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News > 2007 Meeting at DMZ

Peace Council Meets at DMZ
by Dr. M. Virginia Swisher

PEACE BEGINS IN HWACHEON; THE WORLD PEACE BELL PARK: flags bearing these words adorned lampposts at the site for the 10th Annual Meeting of the Peace Council, in Hwacheon County (Gangwon Province), South Korea, this past October 28-November 2, 2007. You might be surprised to hear that peace could begin in a small place you have probably never heard of, but Hwacheon is "a little place with a big vision," according to Daniel Gomez-Ibanez. Hwacheon County, in the northern part of South Korea, just below the DMZ, is an area which saw some of the most intense fighting of the Korean War, and people there have good reason to know the meaning and value of peace. Soldiers in camouflage uniforms are a frequent sight in the area, and on the roads you periodically see high stacks of huge concrete blocks poised to be toppled by explosives in order to impede an invasion from the North. The town (and county seat) of Hwacheon has 25,000 citizens, and there are 35,000 soldiers in the area.

The World Peace Bell Park and the Peace Council Meeting

The World Peace Bell Park project started in 2005 with an idea of Mr. Jeong Gap-cheol, the elected executive of Hwacheon County. The Peace Bell, which will hang in the park, is to be cast next year from spent bullets and shells from many of the world's armed conflicts. The ground-breaking for the park, located northeast of the town of Hwacheon, took place on October 30, 2007, and the dedication of the park provided the occasion for the gathering of the Peace Councilors, so that they might lend their support and recognition to this event.

The meeting of the Peace Council was hosted and generously sponsored by the County of Hwacheon. The hosting Peace Councilor was Dr. Chung Hyun-Kyung. As far back as 1997, Dr. Chung (originally from Seoul, now a professor at Union Theological Seminary in New York) had asked the Peace Council to do something to help her divided country. A visit to Hwacheon County by Dr. Chung early in 2005 led to a serendipitous convergence between herself, Mr. Jeong, and Dr. Kim Yong-Bock (Chancellor, Asia Pacific Graduate School for Integral Study of Life, in Seoul), who provided the philosophical underpinnings of the peace bell park project. Hwacheon County wanted to invite spiritual leaders like the Peace Councilors to be present at the groundbreaking ceremony for the peace bell park. Dr. Chung's fortuitous meeting with Mr. Jeong ultimately made the Peace Council's meeting possible.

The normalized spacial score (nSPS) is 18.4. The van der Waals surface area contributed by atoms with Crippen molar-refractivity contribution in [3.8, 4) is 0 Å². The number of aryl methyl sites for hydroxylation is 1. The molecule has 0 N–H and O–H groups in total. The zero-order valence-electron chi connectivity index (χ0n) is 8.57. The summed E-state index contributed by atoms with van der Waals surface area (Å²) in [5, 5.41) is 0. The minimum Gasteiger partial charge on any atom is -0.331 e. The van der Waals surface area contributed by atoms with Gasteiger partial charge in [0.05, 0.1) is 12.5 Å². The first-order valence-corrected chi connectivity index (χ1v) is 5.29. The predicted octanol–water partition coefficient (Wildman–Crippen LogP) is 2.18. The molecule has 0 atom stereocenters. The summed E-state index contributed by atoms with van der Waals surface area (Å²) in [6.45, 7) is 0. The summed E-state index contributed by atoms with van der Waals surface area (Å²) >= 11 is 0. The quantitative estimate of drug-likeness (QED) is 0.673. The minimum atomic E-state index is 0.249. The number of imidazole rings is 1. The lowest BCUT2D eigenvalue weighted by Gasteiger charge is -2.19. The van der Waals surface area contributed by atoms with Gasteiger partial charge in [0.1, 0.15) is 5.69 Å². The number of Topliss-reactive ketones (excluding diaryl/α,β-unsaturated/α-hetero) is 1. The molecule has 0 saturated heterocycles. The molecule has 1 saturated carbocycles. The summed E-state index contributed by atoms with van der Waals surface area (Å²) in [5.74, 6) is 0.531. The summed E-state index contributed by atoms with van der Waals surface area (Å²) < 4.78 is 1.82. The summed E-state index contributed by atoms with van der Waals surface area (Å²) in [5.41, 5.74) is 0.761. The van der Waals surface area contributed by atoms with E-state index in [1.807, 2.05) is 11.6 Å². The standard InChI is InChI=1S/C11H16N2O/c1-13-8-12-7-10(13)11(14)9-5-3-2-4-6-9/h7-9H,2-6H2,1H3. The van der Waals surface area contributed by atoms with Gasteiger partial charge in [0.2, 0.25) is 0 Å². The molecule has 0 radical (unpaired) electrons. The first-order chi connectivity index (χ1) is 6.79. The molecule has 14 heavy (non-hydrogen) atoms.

Swords into Ploughshares, Bullets into Bells

For the groundbreaking ceremony, at the request of Hwacheon County, some of the Peace Councilors brought spent bullets with them to contribute to the peace bell: Rev. Marcus Braybrooke presented bullets used by British police. Bishop Samuel Ruiz-Garcia brought bullets from the 1968 student rebellion in Mexico. Rabbi Levi Weiman-Kelman brought spent bullets provided by his son, who was in the Israeli Army as a paramedic during the fighting with Lebanon this past year.